Wednesday, March 20, 2019


As a teen, I often entertained grandiose visions of becoming a best-selling novelist one day. I spent most of my spare time writing anything that came to mind: poetry, plays, short stories, journal entries. Then all my dreams were shattered in a single moment.

Ms. Danson was a tall, imposing woman who looked more like a football player than a schoolteacher. She prided herself on the fact that she knew every spot on campus where students could ditch class and hide. She should know because she had graduated from our school only a few years earlier. This was her first teaching job and I was unlucky enough to get her for English that year.

Now, as a student I was not anything special. However, I excelled at English. The only thing I loved more than writing was reading. I had fallen in love with literature during my freshman year thanks to Thelma Chapman, a vivacious English teacher with a delightful British accent. Due to my nearsightedness and my love of English, I always sat in the front row, but Ms. Danson seated her class alphabetically, and since I was the only “W” in class, I was relegated to the corner seat in the last row.

Our reading assignments that year included The Adventures of Huckleberry Finn. I was sure Mark Twain himself would have slept through Ms. Danson’s lectures. To make matters even worse, we were to write a term paper on it. I was pretty good at poems and stories, but I wasn’t so good at term papers.

One afternoon Ms. Danson called me into her office. She slid my paper across her desk and instructed me to open the cover. I did so and found a big ‘D-’ scrawled in red ink on the title page. Ms. Danson proceeded to flip through the pages detailing all the mistakes I had made, from the lack of transitional phrases to putting my commas on the outside of my quotation marks. Red marks adorned every page. All I saw was red, and that ‘D-’ seared itself into my brain like a branding iron.

Then I did something that took Ms. Danson by surprise. I started to cry. I put my head down on her desk and wept like a heartbroken child. Though Ms. Danson had not said the actual words, what all those red marks told me was that I was a failure.

Perhaps if my experiences with writing had ended there, I might never have picked up a pen again. Fortunately, tenth grade ended and the next year I was assigned to Elizabeth Rose for English.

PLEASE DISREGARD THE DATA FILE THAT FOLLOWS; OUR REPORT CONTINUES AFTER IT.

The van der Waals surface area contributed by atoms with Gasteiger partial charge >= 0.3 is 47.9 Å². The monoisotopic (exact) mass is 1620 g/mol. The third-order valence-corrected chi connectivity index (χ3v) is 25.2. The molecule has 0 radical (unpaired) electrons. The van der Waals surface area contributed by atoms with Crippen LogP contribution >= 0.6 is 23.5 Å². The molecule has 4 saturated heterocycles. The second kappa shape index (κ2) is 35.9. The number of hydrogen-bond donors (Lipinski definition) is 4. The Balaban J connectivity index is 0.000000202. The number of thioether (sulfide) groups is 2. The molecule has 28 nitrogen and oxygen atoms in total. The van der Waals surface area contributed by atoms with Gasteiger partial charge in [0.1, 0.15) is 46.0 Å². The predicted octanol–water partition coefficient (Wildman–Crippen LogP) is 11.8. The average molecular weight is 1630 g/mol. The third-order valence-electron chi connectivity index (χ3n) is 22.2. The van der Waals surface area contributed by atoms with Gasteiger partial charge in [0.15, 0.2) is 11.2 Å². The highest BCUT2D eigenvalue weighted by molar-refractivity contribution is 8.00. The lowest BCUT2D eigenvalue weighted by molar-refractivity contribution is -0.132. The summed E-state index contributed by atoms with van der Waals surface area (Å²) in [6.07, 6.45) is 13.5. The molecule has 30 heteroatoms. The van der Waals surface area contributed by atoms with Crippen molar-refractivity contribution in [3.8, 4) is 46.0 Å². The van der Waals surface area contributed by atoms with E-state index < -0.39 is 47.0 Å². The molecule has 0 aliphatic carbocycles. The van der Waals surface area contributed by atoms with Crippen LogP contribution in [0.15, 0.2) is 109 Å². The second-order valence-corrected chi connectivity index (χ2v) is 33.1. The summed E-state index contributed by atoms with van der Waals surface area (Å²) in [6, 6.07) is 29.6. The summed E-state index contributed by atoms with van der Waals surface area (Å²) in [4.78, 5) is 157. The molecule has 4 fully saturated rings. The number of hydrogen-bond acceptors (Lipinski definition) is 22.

I had heard rumors about Mrs. Rose, that she was unusual, and perhaps she was. She was a tiny woman with long, straight platinum blonde hair. She wore four-inch heels, short skirts, and a lot of make-up. She was animated, moving her hands and her head when she talked so that her hair bobbed up and down against her shoulders. But her most distinctive feature was how much she loved teaching. It was evident in everything she said and did. Red marks were few and far between. Instead, she covered her students’ papers with rubber stamped images – she had hundreds in her collection.
When Mrs. Rose read a story, the words jumped right off the page. I often sat with my elbows on my desk and my chin propped in the palms of my hands as I listened to her read Rebecca, Gone with The Wind, or The Haunting of Hill House. I fell in love with literature all over again that year, and thanks to Mrs. Rose, I picked up that pen and started to write again.

Unlike Ms. Danson, Mrs. Rose accentuated the positive. Instead of a term paper, she put us in groups and told us to write “Gone With The Wind – 10 Years Later.”  She told me I had talent, that I was a writer at heart and should pursue my dream. Now, having spent more than a decade as a professional writer, I am living that dream every day.

What made the difference for me? The answer is simple. Someone believed in me. Someone took the time to focus on my positives and let the negatives take care of themselves. I wasn’t a perfect student, but Mrs. Rose saw potential where Ms. Danson saw flaws. In time, I learned how to use punctuation correctly and how to write a proper bibliography. More importantly, I learned how to organize my thoughts and put them on paper. That would never have happened if I had never learned to see the qualities in myself that Mrs. Rose saw in me.

The point I want to make is that as a young writer I was vulnerable to criticism. Not that learning proper grammar and punctuation wasn’t important, it was. But for a short time I listened to the criticisms of others and allowed them to crush my dreams. Luckily, I was fortunate enough to find someone who helped me discover my own worth as a writer and to get back on track toward fulfilling those dreams.

Writers always receive criticism. Whether you’re a novice just starting out or a famous novelist getting bashed by book critics, there will always be someone more than willing to point your flaws. The trick is to keep your eye on your dreams. Listen to those whose comments and suggestions are meant to help you improve your writing, and ignore those whose only intent is to see you fail. If you dream of being a writer, don’t let anything or anyone stop you. And remember, the most important voice to listen to is your own.

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